- Topping for avocado toast
With a dash of sunflower microgreens, top your avocado toast with a pinch of salt and pepper.
- To make a smoothie
Combine some fruits (strawberries, bananas, or whatever you have on hand), some healthy fats from seeds (chia or flax seeds), and, if preferred, some water or milk. Blend until smooth.
- Sauté briefly
If you want your greens cooked, softly sauté sunflower microgreens with a drizzle of olive oil on your stovetop for a minute or two. Toss with eggs on a plate. Microgreens pair well with omelets, frittatas, scrambled eggs, and other cooked egg dishes.
- For garnishing
For extra flavor, sprinkle sunflower microgreens over soups, stews, and other prepared meals.
- Munch as a snack
As a healthy, crunchy snack, you can eat sunflower microgreens in their natural form.
Sunflower microgreens can be a delicious and nutritious topping for salads, soups, sandwiches, and pizza. They are high in minerals and vitamins and have a delectable nutty flavor and beautiful crunchy texture. These microgreens appear to have a higher concentration of nutrients than their bigger counterparts.
But the best part about microgreens is that they can be produced quickly and inexpensively in the comfort of your home. Sunflower microgreens provide a superb taste and a plethora of health benefits. They are a wise choice if you are seeking highly nutritious greens to top up your meal.
Adeleke, B. S., & Babalola, O. O. (2020). Oilseed crop sunflower ( Helianthus annuus ) as a source of food: Nutritional and health benefits. Food Science & Nutrition, fsn3.1783. https://doi.org/10.1002/fsn3.1783
Guo, S., Ge, Y., & Na Jom, K. (2017). A review of phytochemistry, metabolite changes, and medicinal uses of the common sunflower seed and sprouts (Helianthus annuus L.). Chemistry Central Journal, 11(1), 95. https://doi.org/10.1186/s13065-017-0328-7
In the journals: High-dose vitamin E may slow Alzheimer’s decline. (2014, March 1). Harvard Health. https://www.health.harvard.edu/mind-and-mood/high-dose-vitamin-e-may-slow-alzheimers-decline
Juraschek, S. P., Guallar, E., Appel, L. J., & Miller, E. R., 3rd. (2012). Effects of vitamin C supplementation on blood pressure: a meta-analysis of randomized controlled trials. The American Journal of Clinical Nutrition, 95(5), 1079–1088. https://doi.org/10.3945/ajcn.111.027995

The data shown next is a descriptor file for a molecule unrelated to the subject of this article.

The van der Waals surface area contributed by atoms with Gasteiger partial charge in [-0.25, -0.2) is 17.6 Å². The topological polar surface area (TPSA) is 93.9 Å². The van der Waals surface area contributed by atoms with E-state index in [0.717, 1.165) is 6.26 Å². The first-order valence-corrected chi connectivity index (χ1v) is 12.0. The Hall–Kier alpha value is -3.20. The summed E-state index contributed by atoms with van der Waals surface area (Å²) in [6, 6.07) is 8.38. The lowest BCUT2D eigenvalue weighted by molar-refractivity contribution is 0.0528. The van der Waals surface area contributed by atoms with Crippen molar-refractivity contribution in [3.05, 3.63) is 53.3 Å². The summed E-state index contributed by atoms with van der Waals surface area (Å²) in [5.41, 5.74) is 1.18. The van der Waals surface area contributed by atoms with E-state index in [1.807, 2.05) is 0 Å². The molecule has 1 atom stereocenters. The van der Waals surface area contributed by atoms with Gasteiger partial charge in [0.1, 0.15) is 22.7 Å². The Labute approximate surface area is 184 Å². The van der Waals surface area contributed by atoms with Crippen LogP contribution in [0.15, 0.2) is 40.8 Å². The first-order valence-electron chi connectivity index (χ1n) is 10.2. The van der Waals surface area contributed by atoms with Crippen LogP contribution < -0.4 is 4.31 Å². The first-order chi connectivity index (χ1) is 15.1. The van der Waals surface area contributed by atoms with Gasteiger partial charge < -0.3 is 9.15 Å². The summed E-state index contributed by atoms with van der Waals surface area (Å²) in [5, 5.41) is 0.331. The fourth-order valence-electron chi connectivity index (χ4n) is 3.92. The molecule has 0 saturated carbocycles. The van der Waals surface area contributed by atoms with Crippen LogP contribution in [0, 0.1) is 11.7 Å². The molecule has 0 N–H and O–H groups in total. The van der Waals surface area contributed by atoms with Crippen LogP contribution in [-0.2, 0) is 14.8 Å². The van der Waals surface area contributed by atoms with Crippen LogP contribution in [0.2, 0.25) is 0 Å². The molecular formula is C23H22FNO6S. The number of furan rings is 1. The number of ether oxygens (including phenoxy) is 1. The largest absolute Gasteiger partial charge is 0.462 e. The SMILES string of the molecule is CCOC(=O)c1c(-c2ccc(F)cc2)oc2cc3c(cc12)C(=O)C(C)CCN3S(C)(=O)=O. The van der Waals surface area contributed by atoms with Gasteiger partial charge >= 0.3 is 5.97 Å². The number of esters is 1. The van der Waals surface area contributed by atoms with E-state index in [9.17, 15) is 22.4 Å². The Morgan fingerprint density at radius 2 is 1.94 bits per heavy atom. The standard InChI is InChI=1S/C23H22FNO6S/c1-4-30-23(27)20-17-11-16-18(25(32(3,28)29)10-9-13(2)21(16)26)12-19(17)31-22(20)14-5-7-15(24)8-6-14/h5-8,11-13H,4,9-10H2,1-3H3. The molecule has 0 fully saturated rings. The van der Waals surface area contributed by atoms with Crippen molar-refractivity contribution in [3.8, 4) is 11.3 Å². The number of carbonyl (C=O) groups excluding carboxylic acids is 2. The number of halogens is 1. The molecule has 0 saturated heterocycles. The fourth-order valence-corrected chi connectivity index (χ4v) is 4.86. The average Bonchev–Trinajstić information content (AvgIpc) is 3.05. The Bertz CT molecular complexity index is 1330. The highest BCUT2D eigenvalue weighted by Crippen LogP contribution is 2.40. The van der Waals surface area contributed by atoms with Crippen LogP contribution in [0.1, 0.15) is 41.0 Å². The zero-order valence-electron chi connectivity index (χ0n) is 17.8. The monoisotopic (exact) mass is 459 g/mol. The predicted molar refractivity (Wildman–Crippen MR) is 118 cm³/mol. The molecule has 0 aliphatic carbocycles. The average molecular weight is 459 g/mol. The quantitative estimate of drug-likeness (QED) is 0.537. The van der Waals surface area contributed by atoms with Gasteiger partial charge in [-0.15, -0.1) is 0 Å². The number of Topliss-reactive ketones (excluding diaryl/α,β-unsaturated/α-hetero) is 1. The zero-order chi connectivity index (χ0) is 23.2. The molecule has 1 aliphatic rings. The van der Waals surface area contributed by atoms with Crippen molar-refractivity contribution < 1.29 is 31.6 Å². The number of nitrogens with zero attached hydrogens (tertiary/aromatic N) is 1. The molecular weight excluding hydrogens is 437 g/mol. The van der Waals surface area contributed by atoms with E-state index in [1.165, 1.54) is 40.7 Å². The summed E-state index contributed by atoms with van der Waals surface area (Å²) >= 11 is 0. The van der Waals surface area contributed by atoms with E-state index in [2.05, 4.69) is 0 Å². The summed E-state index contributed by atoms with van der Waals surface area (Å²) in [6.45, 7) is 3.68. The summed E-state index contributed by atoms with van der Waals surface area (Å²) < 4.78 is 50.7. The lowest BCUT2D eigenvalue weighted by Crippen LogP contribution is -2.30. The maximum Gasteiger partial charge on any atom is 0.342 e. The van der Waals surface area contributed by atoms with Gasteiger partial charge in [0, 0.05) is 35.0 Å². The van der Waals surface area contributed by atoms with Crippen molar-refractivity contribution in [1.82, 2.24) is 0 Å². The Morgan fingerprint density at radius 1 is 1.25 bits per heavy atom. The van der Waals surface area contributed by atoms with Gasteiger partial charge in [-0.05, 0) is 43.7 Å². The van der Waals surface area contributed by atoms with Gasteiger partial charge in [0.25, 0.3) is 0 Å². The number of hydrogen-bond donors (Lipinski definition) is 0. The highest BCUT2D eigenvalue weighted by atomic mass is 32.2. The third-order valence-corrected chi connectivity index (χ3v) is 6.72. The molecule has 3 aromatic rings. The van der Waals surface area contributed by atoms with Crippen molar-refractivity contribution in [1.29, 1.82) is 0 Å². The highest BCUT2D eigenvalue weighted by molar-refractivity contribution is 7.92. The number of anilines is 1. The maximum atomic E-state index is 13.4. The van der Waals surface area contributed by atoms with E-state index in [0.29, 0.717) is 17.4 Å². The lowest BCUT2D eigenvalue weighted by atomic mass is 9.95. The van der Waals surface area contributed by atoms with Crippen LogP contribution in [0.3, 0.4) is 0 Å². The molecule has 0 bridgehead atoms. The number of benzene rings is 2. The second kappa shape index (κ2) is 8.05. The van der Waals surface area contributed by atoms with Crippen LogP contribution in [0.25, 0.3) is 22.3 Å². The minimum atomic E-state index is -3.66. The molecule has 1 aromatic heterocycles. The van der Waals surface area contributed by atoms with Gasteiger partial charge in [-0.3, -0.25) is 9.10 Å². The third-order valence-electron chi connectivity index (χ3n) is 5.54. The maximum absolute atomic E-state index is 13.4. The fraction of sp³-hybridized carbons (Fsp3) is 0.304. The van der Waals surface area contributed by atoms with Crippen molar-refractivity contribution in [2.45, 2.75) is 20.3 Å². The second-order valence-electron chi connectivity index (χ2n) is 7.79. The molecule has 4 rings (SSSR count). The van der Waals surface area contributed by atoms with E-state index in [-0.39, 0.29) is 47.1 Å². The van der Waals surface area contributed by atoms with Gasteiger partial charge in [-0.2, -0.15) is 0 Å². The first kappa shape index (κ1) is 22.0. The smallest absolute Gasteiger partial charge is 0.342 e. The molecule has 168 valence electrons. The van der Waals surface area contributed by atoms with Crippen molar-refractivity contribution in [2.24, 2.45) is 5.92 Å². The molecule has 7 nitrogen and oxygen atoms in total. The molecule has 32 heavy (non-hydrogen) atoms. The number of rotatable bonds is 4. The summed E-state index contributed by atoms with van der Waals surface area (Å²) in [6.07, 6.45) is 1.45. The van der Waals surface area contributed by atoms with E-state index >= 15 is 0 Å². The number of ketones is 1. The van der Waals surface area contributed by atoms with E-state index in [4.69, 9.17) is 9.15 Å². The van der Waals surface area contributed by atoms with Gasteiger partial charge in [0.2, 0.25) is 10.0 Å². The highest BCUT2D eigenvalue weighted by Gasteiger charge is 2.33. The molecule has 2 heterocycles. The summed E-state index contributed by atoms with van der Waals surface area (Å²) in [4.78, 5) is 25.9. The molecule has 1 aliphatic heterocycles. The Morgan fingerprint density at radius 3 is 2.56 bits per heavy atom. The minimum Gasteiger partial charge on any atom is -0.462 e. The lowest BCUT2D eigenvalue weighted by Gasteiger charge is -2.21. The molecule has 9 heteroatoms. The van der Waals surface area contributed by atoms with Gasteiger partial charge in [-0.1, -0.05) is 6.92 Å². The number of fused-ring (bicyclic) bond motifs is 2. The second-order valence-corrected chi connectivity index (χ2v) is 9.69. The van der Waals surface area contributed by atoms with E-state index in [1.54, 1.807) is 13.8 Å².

Laclaustra, M., Navas-Acien, A., Stranges, S., Ordovas, J. M., & Guallar, E. (2009). Serum selenium concentrations and hypertension in the US Population. Circulation. Cardiovascular Quality and Outcomes, 2(4), 369–376. https://doi.org/10.1161/CIRCOUTCOMES.108.831552
Rele, A. S., & Mohile, R. B. (2003). Effect of mineral oil, sunflower oil, and coconut oil on prevention of hair damage. Journal of Cosmetic Science, 54(2), 175–192. https://pubmed.ncbi.nlm.nih.gov/12715094/
Schurgers, L. J., Shearer, M. J., Soute, B. A. M., Elmadfa, I., Harvey, J., Wagner, K.-H., Tomasch, R., & Vermeer, C. (2002). Novel effects of diets enriched with corn oil or with an olive oil/sunflower oil mixture on vitamin K metabolism and vitamin K-dependent proteins in young men. The Journal of Lipid Research, 43(6), 878–884. https://doi.org/10.1016/s0022-2275(20)30461-2
Shahunja, K. M., Sévin, D. C., Kendall, L., Ahmed, T., Hossain, M. I., Mahfuz, M., Zhu, X., Singh, K., Singh, S., Crowther, J. M., Gibson, R. A., & Darmstadt, G. L. (2021). Effect of topical applications of sunflower seed oil on systemic fatty acid levels in under-two children under rehabilitation for severe acute malnutrition in Bangladesh: a randomized controlled trial. Nutrition Journal, 20(1), 51. https://doi.org/10.1186/s12937-021-00707-3
Tinggi, U. (2008). Selenium: its role as an antioxidant in human health. Environmental Health and Preventive Medicine, 13(2), 102–108. https://doi.org/10.1007/s12199-007-0019-4
Using Olive or sunflower oil prevents heart disease from fried foods. (2012, February 7). Medindia. https://www.medindia.net/news/healthwatch/using-olive-or-sunflower-oil-prevents-heart-disease-from-fried-foods-97173-1.htm
Vijayakumar, M., Vasudevan, D. M., Sundaram, K. R., Krishnan, S., Vaidyanathan, K., Nandakumar, S., Chandrasekhar, R., & Mathew, N. (2016). A randomized study of coconut oil versus sunflower oil on cardiovascular risk factors in patients with stable coronary heart disease. Indian Heart Journal, 68(4), 498–506. https://doi.org/10.1016/j.ihj.2015.10.384
Ware, M., RDN, & L.D. (2019, November 7). Microgreens: Health benefits and growing tips. Medicalnewstoday.Com. https://www.medicalnewstoday.com/articles/316075
Zoidis, E., Seremelis, I., Kontopoulos, N., & Danezis, G. P. (2018). Selenium-dependent antioxidant enzymes: Actions and properties of selenoproteins. Antioxidants (Basel, Switzerland), 7(5). https://doi.org/10.3390/antiox7050066